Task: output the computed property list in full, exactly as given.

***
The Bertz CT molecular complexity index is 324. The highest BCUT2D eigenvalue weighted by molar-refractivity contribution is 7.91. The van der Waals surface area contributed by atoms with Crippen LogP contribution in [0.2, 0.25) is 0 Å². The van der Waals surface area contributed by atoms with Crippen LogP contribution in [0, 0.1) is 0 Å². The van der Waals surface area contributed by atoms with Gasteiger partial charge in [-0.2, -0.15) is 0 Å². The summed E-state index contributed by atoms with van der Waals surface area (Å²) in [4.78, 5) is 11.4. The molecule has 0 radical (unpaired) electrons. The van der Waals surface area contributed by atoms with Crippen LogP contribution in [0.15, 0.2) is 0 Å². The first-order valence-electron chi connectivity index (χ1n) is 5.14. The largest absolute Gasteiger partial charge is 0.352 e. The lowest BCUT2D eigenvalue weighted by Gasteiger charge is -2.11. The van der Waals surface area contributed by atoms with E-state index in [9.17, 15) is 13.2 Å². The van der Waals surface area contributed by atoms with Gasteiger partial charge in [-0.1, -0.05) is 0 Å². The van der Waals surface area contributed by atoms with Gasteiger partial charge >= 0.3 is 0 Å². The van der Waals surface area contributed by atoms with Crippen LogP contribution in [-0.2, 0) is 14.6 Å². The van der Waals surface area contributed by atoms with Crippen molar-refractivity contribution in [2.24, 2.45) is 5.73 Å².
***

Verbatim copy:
The Bertz CT molecular complexity index is 324. The highest BCUT2D eigenvalue weighted by molar-refractivity contribution is 7.91. The van der Waals surface area contributed by atoms with Crippen LogP contribution in [0.2, 0.25) is 0 Å². The van der Waals surface area contributed by atoms with Crippen LogP contribution in [0, 0.1) is 0 Å². The van der Waals surface area contributed by atoms with Gasteiger partial charge in [-0.2, -0.15) is 0 Å². The summed E-state index contributed by atoms with van der Waals surface area (Å²) in [4.78, 5) is 11.4. The molecule has 0 radical (unpaired) electrons. The van der Waals surface area contributed by atoms with Crippen LogP contribution in [0.15, 0.2) is 0 Å². The first-order valence-electron chi connectivity index (χ1n) is 5.14. The largest absolute Gasteiger partial charge is 0.352 e. The lowest BCUT2D eigenvalue weighted by Gasteiger charge is -2.11. The van der Waals surface area contributed by atoms with E-state index in [9.17, 15) is 13.2 Å². The van der Waals surface area contributed by atoms with Gasteiger partial charge in [-0.1, -0.05) is 0 Å². The van der Waals surface area contributed by atoms with Gasteiger partial charge >= 0.3 is 0 Å². The van der Waals surface area contributed by atoms with Crippen LogP contribution in [-0.2, 0) is 14.6 Å². The van der Waals surface area contributed by atoms with Crippen molar-refractivity contribution in [2.24, 2.45) is 5.73 Å².